Copyright Review Board affirms U.S. Copyright Office’s decision to deny application to register copyright claim in two-dimensional artwork created entirely by computer algorithm.
Steven Thaler filed an application with the U.S. Copyright Office to register a copyright claim in a two-dimensional artwork. In the application, the author of the work was identified as the “Creativity Machine” and Thaler was listed as the claimant along with the transfer statement “ownership of the machine.” Thaler noted that the work “was autonomously created by a computer algorithm running on a machine” and he was “seeking to register this computer-generated work as a work-for-hire to the owner of the Creativity Machine.” Thaler did not assert that the work was created with any input from a human author. The Copyright Office refused to register the claim, finding it lacked “the human authorship necessary to support a copyright claim.”
Thaler subsequently requested reconsideration, arguing that “the human authorship requirement is unconstitutional and unsupported by either statute or case law.” The Office found Thaler’s arguments unpersuasive and affirmed its earlier decision. It determined that a work is entitled to copyright protection only if it is created by a human author, and it added that Thaler had “provided no evidence on sufficient creative input or intervention by a human author in the Work.”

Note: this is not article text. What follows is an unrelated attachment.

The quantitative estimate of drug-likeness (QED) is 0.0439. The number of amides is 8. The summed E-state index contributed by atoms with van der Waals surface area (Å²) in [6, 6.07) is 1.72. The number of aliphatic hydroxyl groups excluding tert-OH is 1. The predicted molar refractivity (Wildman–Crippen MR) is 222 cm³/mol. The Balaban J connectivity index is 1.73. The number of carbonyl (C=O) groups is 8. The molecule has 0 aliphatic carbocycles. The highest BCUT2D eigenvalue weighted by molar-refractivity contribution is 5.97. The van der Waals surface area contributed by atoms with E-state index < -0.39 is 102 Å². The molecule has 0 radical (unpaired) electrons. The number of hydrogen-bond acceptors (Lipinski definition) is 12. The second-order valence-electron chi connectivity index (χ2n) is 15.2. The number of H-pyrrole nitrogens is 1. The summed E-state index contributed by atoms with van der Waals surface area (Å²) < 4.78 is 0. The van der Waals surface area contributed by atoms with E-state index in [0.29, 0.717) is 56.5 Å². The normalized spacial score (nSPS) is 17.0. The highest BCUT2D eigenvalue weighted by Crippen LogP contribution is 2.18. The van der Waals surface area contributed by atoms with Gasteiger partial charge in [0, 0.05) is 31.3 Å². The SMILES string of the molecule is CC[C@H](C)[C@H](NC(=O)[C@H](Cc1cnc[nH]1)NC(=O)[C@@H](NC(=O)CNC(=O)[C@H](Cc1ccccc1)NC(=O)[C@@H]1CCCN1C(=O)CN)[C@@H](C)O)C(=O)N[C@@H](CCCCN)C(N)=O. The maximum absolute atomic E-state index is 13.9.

Thaler filed a second request for reconsideration on the same grounds. After reviewing the application, deposit copy and relevant correspondence, along with the arguments in the second request for reconsideration, the Copyright Review Board affirmed the Copyright Office’s denial of registration.
The controlling issue was whether human authorship is a prerequisite for copyright protection in the United States. The Board determined that courts, including the U.S. Supreme Court, interpreting the Copyright Act have uniformly determined that it is and that the nexus between the human mind and creative expression is a prerequisite for copyright protection and registration.
The Board further found it persuasive that federal agencies have repeatedly declined to extend copyright protection to works created by nonhuman entities. Notably, the National Commission on New Technological Uses of Copyrighted Works (CONTU), a body tasked with evaluating the impact of automatic systems on the copyright system, concluded that “the eligibility of any work for protection by copyright depends not upon the device or devices used in its creation, but rather upon the presence of at least minimal human creative effort at the time the work is produced.”
The CONTU report is consistent with the Office’s previously articulated position that “the crucial question appears to be whether the ‘work’ is basically one of human authorship, with the computer merely being an assisting instrument, or whether the traditional element of authorship in the work . . . [was] actually conceived and executed not by man but by a machine.”
Thaler also argued that artificial intelligence can be an author under copyright law because the work-for-hire doctrine allows for “non-human, artificial persons such as companies” to be authors. The Board rejected this argument, noting in particular that a work-for-hire relationship requires either an employment relationship or a written agreement between parties that the work is for hire. Since an algorithm cannot enter into a binding employment or work-for-hire requirement, it cannot create works for hire.
Summary prepared by Linna Chen and Ava Badiee